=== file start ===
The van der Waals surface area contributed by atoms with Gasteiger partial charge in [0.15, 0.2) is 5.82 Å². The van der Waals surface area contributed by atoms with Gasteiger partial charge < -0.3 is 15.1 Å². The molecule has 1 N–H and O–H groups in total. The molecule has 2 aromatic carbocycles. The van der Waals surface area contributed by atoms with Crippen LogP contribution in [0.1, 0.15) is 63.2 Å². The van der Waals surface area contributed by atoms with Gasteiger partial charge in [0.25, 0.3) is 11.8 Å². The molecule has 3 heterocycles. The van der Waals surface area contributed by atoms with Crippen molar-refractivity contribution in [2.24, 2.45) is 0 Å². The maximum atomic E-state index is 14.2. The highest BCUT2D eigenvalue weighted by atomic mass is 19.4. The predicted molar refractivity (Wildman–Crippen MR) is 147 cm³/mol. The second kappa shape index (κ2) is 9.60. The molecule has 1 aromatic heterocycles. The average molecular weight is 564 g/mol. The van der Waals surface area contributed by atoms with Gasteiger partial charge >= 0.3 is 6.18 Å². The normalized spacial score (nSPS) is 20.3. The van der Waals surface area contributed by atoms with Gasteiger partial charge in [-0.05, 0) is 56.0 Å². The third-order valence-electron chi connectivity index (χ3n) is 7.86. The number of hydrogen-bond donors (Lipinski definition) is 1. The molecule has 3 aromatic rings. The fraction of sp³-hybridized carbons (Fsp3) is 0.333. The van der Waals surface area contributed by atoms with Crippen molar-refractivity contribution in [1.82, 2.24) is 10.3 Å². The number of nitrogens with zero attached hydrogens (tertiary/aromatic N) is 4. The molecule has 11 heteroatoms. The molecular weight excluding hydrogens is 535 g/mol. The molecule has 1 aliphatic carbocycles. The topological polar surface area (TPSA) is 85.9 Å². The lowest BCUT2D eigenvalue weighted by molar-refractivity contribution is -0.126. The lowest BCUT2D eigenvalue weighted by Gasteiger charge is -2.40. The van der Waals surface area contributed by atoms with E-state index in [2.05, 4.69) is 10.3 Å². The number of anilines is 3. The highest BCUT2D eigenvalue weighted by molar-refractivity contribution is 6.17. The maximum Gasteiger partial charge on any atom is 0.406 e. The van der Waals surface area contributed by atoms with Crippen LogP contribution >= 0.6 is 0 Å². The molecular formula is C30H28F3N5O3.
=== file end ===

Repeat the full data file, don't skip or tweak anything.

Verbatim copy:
The van der Waals surface area contributed by atoms with Gasteiger partial charge in [0.15, 0.2) is 5.82 Å². The van der Waals surface area contributed by atoms with Gasteiger partial charge < -0.3 is 15.1 Å². The molecule has 1 N–H and O–H groups in total. The molecule has 2 aromatic carbocycles. The van der Waals surface area contributed by atoms with Crippen LogP contribution in [0.1, 0.15) is 63.2 Å². The van der Waals surface area contributed by atoms with Gasteiger partial charge in [0.25, 0.3) is 11.8 Å². The molecule has 3 heterocycles. The van der Waals surface area contributed by atoms with Crippen molar-refractivity contribution in [2.24, 2.45) is 0 Å². The maximum atomic E-state index is 14.2. The highest BCUT2D eigenvalue weighted by atomic mass is 19.4. The predicted molar refractivity (Wildman–Crippen MR) is 147 cm³/mol. The second kappa shape index (κ2) is 9.60. The molecule has 1 aromatic heterocycles. The average molecular weight is 564 g/mol. The van der Waals surface area contributed by atoms with Gasteiger partial charge >= 0.3 is 6.18 Å². The normalized spacial score (nSPS) is 20.3. The van der Waals surface area contributed by atoms with Gasteiger partial charge in [-0.05, 0) is 56.0 Å². The third-order valence-electron chi connectivity index (χ3n) is 7.86. The number of hydrogen-bond donors (Lipinski definition) is 1. The molecule has 3 aromatic rings. The fraction of sp³-hybridized carbons (Fsp3) is 0.333. The van der Waals surface area contributed by atoms with Crippen molar-refractivity contribution in [1.82, 2.24) is 10.3 Å². The number of nitrogens with zero attached hydrogens (tertiary/aromatic N) is 4. The molecule has 11 heteroatoms. The molecular weight excluding hydrogens is 535 g/mol. The molecule has 1 aliphatic carbocycles. The topological polar surface area (TPSA) is 85.9 Å². The lowest BCUT2D eigenvalue weighted by molar-refractivity contribution is -0.126. The lowest BCUT2D eigenvalue weighted by Gasteiger charge is -2.40. The van der Waals surface area contributed by atoms with E-state index in [2.05, 4.69) is 10.3 Å². The number of anilines is 3. The highest BCUT2D eigenvalue weighted by molar-refractivity contribution is 6.17. The maximum Gasteiger partial charge on any atom is 0.406 e. The van der Waals surface area contributed by atoms with Crippen LogP contribution >= 0.6 is 0 Å². The molecular formula is C30H28F3N5O3.